Solar mini-grids bridge urban-rural energy divide in UgandaWinch Energy’s 80Kw Solar power station feeding the 500 consumer grid in Ssenyondo, Bujanko Island in Mpigi District
As the mercury approaches 27 degrees Celcius, James Ongwech turns uneasily in his cramped drug shop. Tearing off his shirt to cope with the sweltering heat, once again, he looks at the spot in the ceiling, where he plans to mount a fan when he finally gets connected to the power grid promised two years ago.
He might not have to wait much longer. Lebayango village in Agoro East Subcounty, will be among the first of 25 villages in Lamwo district, that will get connected to the solar mini-grids that independent power contractor Winch Energy is setting up.
After two years of bureaucratic delays and disruption by the Covid-19 pandemic, the 80kw Remote Power Unit for Lebayango is on site and engineers will soon rig up the solar panels that will feed the grid that has been built by the government run Rural Electrification Agency.
Racing to beat the 60pc electrification target by 2030, the Ugandan government with the support of the European Union and the German Ministry for Economic Cooperation BMZ, have turned to solar-mini-grids to deliver commercially productive electricity to isolated communities. Lebayango and the other 24 villages in Lamwo district as well as another 15 in Isingiro district in southern Uganda, qualify for the intervention because they are not likely to get connected to the national grid in the next ten to twenty years.
The USD4 million project with a 60pc subsidy component, is expected to serve between 2300 and 3000 users in Lamwo where the 25 mini-grids will have a combined generation capacity of 1Mw.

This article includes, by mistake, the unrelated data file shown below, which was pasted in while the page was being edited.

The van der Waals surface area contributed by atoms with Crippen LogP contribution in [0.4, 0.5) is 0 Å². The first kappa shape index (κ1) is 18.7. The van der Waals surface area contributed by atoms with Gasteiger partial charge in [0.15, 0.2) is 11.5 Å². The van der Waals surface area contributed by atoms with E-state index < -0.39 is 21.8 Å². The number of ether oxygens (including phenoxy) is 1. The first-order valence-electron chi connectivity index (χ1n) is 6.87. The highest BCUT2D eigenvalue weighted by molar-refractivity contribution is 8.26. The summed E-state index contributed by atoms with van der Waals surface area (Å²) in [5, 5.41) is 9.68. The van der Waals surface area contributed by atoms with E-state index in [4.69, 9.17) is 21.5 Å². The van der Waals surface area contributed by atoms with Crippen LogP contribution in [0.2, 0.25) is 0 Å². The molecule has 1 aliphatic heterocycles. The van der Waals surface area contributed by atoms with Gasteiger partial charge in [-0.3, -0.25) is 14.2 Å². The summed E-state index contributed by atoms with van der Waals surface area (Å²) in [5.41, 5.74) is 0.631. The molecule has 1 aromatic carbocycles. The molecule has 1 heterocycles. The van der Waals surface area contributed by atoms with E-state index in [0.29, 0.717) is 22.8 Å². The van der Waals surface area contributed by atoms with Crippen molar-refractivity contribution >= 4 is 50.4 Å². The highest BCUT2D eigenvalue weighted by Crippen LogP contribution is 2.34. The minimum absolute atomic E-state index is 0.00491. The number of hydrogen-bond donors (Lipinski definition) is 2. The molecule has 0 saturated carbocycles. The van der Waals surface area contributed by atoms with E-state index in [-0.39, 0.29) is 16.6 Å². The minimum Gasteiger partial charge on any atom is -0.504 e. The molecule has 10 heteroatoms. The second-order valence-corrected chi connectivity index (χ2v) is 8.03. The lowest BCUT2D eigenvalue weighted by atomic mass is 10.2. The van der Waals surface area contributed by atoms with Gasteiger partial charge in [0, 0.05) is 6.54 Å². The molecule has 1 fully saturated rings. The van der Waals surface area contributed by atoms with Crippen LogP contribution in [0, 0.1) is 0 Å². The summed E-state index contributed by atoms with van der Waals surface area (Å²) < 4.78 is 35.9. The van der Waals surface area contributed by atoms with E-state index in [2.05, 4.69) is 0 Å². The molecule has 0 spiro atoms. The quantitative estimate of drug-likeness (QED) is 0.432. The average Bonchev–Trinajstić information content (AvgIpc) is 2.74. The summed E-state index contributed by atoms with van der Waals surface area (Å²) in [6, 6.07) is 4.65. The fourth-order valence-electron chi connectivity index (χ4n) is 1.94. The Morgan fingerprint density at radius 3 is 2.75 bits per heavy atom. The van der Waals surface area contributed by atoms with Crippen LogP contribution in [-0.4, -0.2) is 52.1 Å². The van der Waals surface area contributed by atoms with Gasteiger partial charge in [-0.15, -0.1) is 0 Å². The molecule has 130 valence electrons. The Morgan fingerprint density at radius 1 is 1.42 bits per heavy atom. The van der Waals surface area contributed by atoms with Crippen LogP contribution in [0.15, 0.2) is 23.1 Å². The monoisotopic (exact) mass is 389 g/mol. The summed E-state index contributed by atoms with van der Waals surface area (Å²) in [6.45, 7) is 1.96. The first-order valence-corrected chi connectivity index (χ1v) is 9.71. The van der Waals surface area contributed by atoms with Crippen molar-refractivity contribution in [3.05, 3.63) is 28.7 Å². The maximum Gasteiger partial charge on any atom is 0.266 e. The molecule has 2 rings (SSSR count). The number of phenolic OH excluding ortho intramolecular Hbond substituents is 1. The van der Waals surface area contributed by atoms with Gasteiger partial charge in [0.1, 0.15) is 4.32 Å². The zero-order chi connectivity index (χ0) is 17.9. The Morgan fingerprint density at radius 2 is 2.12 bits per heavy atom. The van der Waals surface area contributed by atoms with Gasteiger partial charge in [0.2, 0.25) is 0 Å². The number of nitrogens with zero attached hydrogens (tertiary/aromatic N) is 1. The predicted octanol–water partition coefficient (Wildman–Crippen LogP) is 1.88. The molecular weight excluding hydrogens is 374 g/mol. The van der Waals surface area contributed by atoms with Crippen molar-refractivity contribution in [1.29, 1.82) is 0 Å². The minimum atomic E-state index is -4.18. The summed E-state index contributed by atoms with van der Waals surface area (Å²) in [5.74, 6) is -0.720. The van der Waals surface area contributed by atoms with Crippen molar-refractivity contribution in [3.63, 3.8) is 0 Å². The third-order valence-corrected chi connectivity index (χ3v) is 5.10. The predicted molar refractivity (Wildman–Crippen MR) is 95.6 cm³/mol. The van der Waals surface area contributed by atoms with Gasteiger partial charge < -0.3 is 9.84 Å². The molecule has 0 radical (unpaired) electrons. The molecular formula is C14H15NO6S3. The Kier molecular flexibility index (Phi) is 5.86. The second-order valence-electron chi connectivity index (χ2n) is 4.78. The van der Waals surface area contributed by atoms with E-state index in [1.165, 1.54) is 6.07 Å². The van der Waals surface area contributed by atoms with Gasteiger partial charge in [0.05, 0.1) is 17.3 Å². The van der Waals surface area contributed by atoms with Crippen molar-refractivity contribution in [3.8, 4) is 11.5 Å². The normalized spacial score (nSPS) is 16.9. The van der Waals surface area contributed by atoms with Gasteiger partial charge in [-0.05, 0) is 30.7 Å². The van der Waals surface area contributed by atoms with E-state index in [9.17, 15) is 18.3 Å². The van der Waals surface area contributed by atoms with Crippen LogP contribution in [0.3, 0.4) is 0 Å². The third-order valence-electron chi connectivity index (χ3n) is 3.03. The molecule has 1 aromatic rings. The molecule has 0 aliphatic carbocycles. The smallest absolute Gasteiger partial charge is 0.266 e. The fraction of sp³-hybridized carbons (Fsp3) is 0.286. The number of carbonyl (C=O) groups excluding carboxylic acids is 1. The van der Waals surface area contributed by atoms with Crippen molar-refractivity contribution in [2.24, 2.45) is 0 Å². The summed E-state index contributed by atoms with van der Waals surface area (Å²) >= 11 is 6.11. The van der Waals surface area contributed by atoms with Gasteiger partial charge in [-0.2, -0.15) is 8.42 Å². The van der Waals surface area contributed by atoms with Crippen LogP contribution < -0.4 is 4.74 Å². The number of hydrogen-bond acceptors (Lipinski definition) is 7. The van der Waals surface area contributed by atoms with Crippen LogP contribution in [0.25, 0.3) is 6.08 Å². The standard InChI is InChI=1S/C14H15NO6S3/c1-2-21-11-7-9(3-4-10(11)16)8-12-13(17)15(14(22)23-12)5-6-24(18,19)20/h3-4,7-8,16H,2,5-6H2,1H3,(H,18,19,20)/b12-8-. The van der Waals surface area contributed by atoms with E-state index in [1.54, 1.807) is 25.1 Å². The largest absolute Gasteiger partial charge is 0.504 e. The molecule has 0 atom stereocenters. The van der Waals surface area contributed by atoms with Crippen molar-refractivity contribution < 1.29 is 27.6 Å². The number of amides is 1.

Ongwech who paid USD20 for the connection that will bring power to his door, will also be paying a consumer tariff of $29cents per kilowatt, thanks to the EU subsidy and government’s in-kind contribution of land for the solar stations and the distribution grid, valued at USD0.8 million.
Nyeko Bongo, an elder in Lebayango, hopes that the availability of electricity will not just to bring “the light,” as electricity is called many parts of Uganda, but also help stimulate the economic activities that can engage the youth in productively.
“The young men in the village are idle, when power is available, they can set up small businesses such as barber shops and phone charging stations,” Bongo says.
Unlike the power off photovoltaic solar units, the power coming off Winch Energy’s dual channel Remote Power Units, is converted into alternating current and is available 24 hours a day. The power banks in the system store enough energy to feed the grid even without new input from the sun for up 120 hours at a time.
But one can do a lot more with the mini-grid. The power can be stepped up to three phase, enabling the operation of light industrial machinery such as wood working machines, welding and other industrial applications. It is also believed that availability of power will initiate some kind of substitution at local level, bringing to the communities, simple services and products that they have previously had to get from elsewhere. Winch Energy is also responsible for training communities on how they can productively use their newly acquired electricity.